So: husbands, fathers, guys, don’t treat your SO’s or daughter’s periods as something gross and to be shunned. It’s perfectly normal. If you’re not comfortable with having sex while your wife is menstruating, that’s okay. (It’s probably okay with her, too.) We’re way past the day of the red tent, okay?

Also for the record, I practically jump up and down every time I get my period these days. Because, really, it’s too early for menopause, and not getting my period would mean (probably) one thing. And I’m not really up for that again!

Project: Food Budget, Week 19

Food Budget Piggybank

I decided that it’s time to take a look at my family’s monthly budget, and going forward, I’ll be setting the budget dollars accordingly.

In January we spent:

Groceries: $574.21
Groceries refer to food we buy at Target or Aldi’s as well as food from the grocery store.

Costco: $194

CSA: $136

Eating out: $170 — I want this total to come down. Way down. Dan and I are going to have to talk about this and see how to make it happen.

I’m pretty comfortable with setting my monthly budget as follows:

Groceries: $600/month
Costco: $150 (for food only; we spend between $150 and $300 on our Costco trips because we buy toilet paper, Kleenex, paper towels, diapers, and many bulk cleaning supplies at Costco)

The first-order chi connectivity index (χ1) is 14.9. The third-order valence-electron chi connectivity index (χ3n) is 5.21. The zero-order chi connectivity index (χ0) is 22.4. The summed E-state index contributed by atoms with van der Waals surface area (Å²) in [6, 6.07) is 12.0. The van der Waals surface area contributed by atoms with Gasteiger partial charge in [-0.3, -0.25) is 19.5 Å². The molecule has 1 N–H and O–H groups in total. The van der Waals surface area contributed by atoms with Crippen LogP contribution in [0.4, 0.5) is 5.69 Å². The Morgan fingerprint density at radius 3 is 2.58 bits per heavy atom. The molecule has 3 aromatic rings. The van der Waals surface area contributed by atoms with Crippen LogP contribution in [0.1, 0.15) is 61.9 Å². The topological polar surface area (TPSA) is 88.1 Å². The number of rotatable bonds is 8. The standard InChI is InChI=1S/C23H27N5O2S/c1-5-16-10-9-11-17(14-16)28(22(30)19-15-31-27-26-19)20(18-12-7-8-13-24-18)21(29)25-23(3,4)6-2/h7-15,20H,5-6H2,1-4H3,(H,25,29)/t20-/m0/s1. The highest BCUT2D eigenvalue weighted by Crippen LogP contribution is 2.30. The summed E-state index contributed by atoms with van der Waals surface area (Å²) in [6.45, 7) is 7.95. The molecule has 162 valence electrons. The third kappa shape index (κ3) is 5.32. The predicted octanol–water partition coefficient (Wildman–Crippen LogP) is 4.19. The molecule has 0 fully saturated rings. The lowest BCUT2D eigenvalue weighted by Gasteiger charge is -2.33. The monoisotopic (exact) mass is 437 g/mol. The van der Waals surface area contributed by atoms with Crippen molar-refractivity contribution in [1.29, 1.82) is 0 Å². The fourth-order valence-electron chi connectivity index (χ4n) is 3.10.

CSA: $68, but this will go up this summer
Eating out: $100

This month, we are already up to:

Grocery: $130
Costco: $25
CSA: $34
Eating out: $100

See? We’re already at our eating out limit for the month! That is definitely the next area that Dan and I have to work on together. And it will take work! Packing him lunches, making sure he has healthy snacks at his office, and having something hot and tasty ready when he gets home. Of course, I can’t make him eat anything — he’s going to have to work on his own choices, too. Choosing a Greek yogurt or a handful of nuts instead of a fast food burger or a hot dog from the gas station across the street. He really has to learn to eat differently, and I know that’s hard for him.

What’s the best way to budget for you?

Let’s see how everyone else did!

* Emily Levenson